What Is the Treatment for Organic Psychosis?
There is no one specific treatment protocol for organic psychosis. Many treatments, like psychosocial therapy, are aimed at hindering the negative behavioral effects resulting from the condition, however. Cognitive therapy may also be an option for some patients. Various pharmaceuticals can help some patients with symptoms as well, chiefly dopamine-blocking drugs. If treatment approaches fail and symptoms escalate, an individual may need to be confined so that he or she will not present a danger to him or herself or to others.
Psychosis may simply be thought of as a break from reality. Extremely unrealistic thought patterns, beliefs, and even hallucinations characterize the condition. It is not generally considered a mental disorder, but rather it is a set of symptoms that can occur in conjunction with some mental disorders. When the causes of the psychosis can be traced to some biological component, however, the condition is known as organic psychosis. These components may include infections, physical diseases, or chemical substances that can alter brain chemistry.
As such, treatment may be partially reliant on treating these underlying sources of the brain abnormality. For infections, antibiotics may be needed. Substance abuse may necessitate rehabilitation measures. The large range of diseases that can impact brain functioning like thyroid disease are often treated via various drugs.
A particular brain chemical messenger known as dopamine is believed to facilitate many psychotic episodes. Particularly, certain conditions and disorders may result in an overabundance of the material. Therefore, drugs treating psychosis usually are aimed at blocking receptors for dopamine. An additional neurotransmitter, glutamate, may also play a role in organic psychosis, so drugs targeted at this substance could prove useful as well.
Antipsychotic drugs like clozapine and risperadone prove beneficial to some, but patients are often reluctant to take these drugs due to potential side effects like a sluggish, fog-like state. Such drugs produce this effect because they act somewhat as tranquilizers.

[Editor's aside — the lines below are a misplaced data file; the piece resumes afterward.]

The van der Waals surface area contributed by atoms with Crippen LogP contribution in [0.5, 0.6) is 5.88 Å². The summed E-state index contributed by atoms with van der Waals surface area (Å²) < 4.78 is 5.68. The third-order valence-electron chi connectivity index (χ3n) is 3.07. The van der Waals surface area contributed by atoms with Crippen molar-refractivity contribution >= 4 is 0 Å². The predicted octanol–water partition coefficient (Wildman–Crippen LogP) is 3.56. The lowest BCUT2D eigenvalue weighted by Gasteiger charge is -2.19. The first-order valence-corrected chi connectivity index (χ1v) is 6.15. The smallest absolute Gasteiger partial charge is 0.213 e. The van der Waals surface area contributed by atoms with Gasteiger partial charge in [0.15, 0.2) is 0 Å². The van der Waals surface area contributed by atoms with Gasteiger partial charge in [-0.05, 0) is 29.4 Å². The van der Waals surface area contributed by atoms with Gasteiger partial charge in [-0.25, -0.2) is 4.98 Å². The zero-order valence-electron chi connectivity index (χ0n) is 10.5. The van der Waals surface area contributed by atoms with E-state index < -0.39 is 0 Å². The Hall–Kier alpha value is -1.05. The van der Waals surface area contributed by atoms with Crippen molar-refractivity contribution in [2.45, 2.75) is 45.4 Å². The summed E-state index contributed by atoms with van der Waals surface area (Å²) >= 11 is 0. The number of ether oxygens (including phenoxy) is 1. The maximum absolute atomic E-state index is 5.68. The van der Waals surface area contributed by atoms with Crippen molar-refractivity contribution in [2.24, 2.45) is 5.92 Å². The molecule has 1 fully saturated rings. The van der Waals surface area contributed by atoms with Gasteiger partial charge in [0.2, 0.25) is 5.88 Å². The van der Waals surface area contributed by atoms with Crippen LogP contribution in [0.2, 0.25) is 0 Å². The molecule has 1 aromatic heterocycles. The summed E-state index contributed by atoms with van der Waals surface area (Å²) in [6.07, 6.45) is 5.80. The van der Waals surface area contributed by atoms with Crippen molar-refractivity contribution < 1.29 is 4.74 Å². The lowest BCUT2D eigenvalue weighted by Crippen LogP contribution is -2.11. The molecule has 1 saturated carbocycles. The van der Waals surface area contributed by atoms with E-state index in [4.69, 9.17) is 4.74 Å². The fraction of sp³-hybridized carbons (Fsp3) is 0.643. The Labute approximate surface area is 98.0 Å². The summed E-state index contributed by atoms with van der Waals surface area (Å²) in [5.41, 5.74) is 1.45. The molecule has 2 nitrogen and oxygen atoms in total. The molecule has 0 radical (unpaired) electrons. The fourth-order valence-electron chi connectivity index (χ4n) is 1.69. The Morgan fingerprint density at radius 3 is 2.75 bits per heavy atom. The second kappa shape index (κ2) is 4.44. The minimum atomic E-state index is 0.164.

One prominent potential consequence of organic psychosis is dementia. This effect results when thinking, memory, or other cognitive tasks are impaired. When dementia is prominent, cholinergic agonists can be considered. These drugs affect the neurotransmitter acetylcholine. Damage to this particular brain chemical system is theorized to hinder attention and memory functions: a key symptom of dementia.
Since thought disturbances are often a main component of organic psychosis, cognitive therapy can prove useful. Cognitive therapy is an approach where the therapist identifies the patient's faulty thoughts and beliefs. Exercises are aimed at correcting these beliefs by rationally challenging them and developing more healthy thought patterns. While some critics dispute the feasibility of using cognitive therapy on patients in the grip of psychosis, some scientific studies have indicated promising results.
Psychosocial solutions work on the behavioral changes that can result from organic psychosis as well, and specific approaches will depend on the unique issues of the patient. For example, patients with a bad temper might participate in anger management exercises. Individuals with trouble understanding social cues might work in groups to simulate various interpersonal scenarios, with the therapist offering guidance. Occupational therapy adds a behavioral approach by helping cognitively impaired individuals carry out everyday processes. These processes are usually divided into incremental steps.
Family therapy may also make the environments of individuals suffering from organic psychosis somewhat more tolerable. This approach emphasizes increased understanding and sensitivity of the condition for affected loved ones. The patient is encouraged to turn to family for support and aid.
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